{{ subpage.title }}

Why Big Tech Companies Are Like “Digital Nation States” | GZERO World

Why Big Tech companies are like “digital nation states”

No government today has the toolbox to tinker with Big Tech – that's why it's time to start thinking of the biggest tech companies as bona fide "digital nation states" with their own foreign relations, Ian Bremmer explains on GZERO World. Never has a small group of companies held such an expansive influence over humanity. And in this vast new digital territory, governments have little idea what to do.

Watch this episode of GZERO World with Ian Bremmer: Big Tech: Global sovereignty, unintended consequences

Nick Thompson on China's Tech U-turn | GZERO World

Nicholas Thompson on China's tech U-turn

Six months ago, China's tech giants were champions of the state, working with the government to conquer US Big Tech. But then Xi Jinping started cracking down, and a trillion dollars in their market value is gone. Huh? For Nicholas Thompson, CEO of The Atlantic and former editor-in-chief of WIRED, it makes sense for Xi to go after cryptocurrencies to ensure they don't replace the yuan. But going after national tech champions, he says, could be fool's errand because it's inevitable they'll someday become more powerful than the state itself.

Watch this episode of GZERO World with Ian Bremmer: Big Tech: Global sovereignty, unintended consequences

Have Governments Lost Control of the Digital World? | GZERO World

Have governments lost control of the digital world?

Sort of, but governments haven't lost all control yet. On the one hand, The Atlantic CEO Nicholas Thompson says that governments can still push tech companies for transparency in their algorithms, while Microsoft has partnered with the US government to together fight hackers "so the company is seen as a champion for freedom and democracy." On the other, over time Thompson expects tech firms in the US and China to gradually become more powerful as the state becomes less powerful toward them. Watch his interview with Ian Bremmer on the latest episode of GZERO World.

Watch this episode of GZERO World with Ian Bremmer: Big Tech: Global sovereignty, unintended consequences

Nick Thompson: Facebook Realized Too Late It Couldn’t Control Its Own Algorithms | GZERO World

Nick Thompson: Facebook realized too late it couldn’t control its own algorithms

Three years ago, Facebook changed its algorithms to mitigate online rage and misinformation. But it only made Facebook worse by boosting toxic engagement, says Nick Thompson, The Atlantic CEO & former WIRED editor-in-chief. Thompson believes Facebook simply got in over its head, rather than becoming intentionally "evil" like, say, Big Tobacco with cigarettes. "I think they just created something they couldn't control. And I think they didn't grasp what was happening until too late." Watch his interview with Ian Bremmer on the latest episode of GZERO World.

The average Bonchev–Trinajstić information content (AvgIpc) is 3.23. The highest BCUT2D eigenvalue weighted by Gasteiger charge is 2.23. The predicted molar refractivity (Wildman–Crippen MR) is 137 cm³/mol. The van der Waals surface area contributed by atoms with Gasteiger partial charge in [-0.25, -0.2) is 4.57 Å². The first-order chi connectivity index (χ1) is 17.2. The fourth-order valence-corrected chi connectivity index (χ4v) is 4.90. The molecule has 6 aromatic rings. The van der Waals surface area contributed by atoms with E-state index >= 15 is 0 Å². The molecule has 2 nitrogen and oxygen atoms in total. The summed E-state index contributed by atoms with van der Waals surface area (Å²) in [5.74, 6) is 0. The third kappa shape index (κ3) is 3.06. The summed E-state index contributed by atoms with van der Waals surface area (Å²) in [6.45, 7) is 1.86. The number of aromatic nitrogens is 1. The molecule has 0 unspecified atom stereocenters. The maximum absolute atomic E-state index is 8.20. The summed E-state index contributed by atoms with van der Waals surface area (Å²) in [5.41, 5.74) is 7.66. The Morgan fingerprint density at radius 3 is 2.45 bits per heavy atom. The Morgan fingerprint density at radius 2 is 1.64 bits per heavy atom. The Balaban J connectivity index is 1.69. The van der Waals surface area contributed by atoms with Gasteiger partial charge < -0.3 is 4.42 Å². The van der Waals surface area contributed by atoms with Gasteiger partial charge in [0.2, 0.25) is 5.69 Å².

LinkedIn out of China | GZERO World

LinkedIn right to shut down in China, says journalist Nick Thompson

The Atlantic CEO Nick Thompson believes in tech firms doing business in China because connecting with people there is a huge social good for the world. But in demanding LinkedIn de-platform certain people, he says, the Chinese government crossed a line, and "you can't justify that."

Watch Ian Bremmer's interview with Nicholas Thompson in an upcoming episode of GZERO World, airing on US public television.

Twitter Bans QAnon; CRISPR Gene Tech| Tech In :60 | GZERO Media

Twitter bans QAnon; CRISPR gene tech

Nicholas Thompson, Editor-in-chief of WIRED, provides his perspective on technology news:

Twitter has said it will knockout QAnon. How will that work out?

QAnon is a strange, mysterious, far-right conspiracy theory. Twitter removing it will actually make a difference. It's very easy to say, "oh, we'll just migrate to Facebook or elsewhere," and that is partly true, but Twitter is a central node in how the conspiracy theory is spread. Remove it, and it will spread more slowly.

Read Now Show less
Twitter Hack Mystery; Does Two-Factor Authentication Make You Safe? | Tech In :60 | GZERO Media

Twitter hack mystery; does two-factor authentication make you safe?

Nicholas Thompson, editor-in-chief of WIRED, helps us make sense of today's stories in technology:

Whoa Twitter! What happened this week?

Well, on Wednesday, a whole bunch of prominent Twitter accounts, Jeff Bezos, Bill Gates, Elon Musk, Apple, started tweeting out a Bitcoin scam. The same one. It said, "send money to this address and we'll send you back twice as much." Clearly a fraud. But what was interesting about it is that it wasn't like one account that had been compromised. A whole bunch of accounts have been compromised. Meaning most likely someone got access to a control panel at Twitter. The big mystery is how they got access to it? And why, if they had so much power, all they did was run a stupid Bitcoin scam?

Read Now Show less
Preventing a DDoS Attack; Brick and Mortars No More | Tech In :60 | GZERO Media

Preventing a DDoS attack; brick and mortars no more

Nicholas Thompson, editor-in-chief of WIRED, discusses technology industry news today:

What is a DDoS attack and how can they be prevented?

That's a digital denial of service attack. Somebody uses malware to infect a bunch of computers or Internet of Things devices and sends lots of traffic at a server trying to knock the server offline. What can you do if you own the server? Buy more space, become part of a large operation like AWS that can offer you expanded space during the time of an attack, and build good filtering and blocking software.

Read Now Show less

Subscribe to GZERO Media's newsletter, Signal

Latest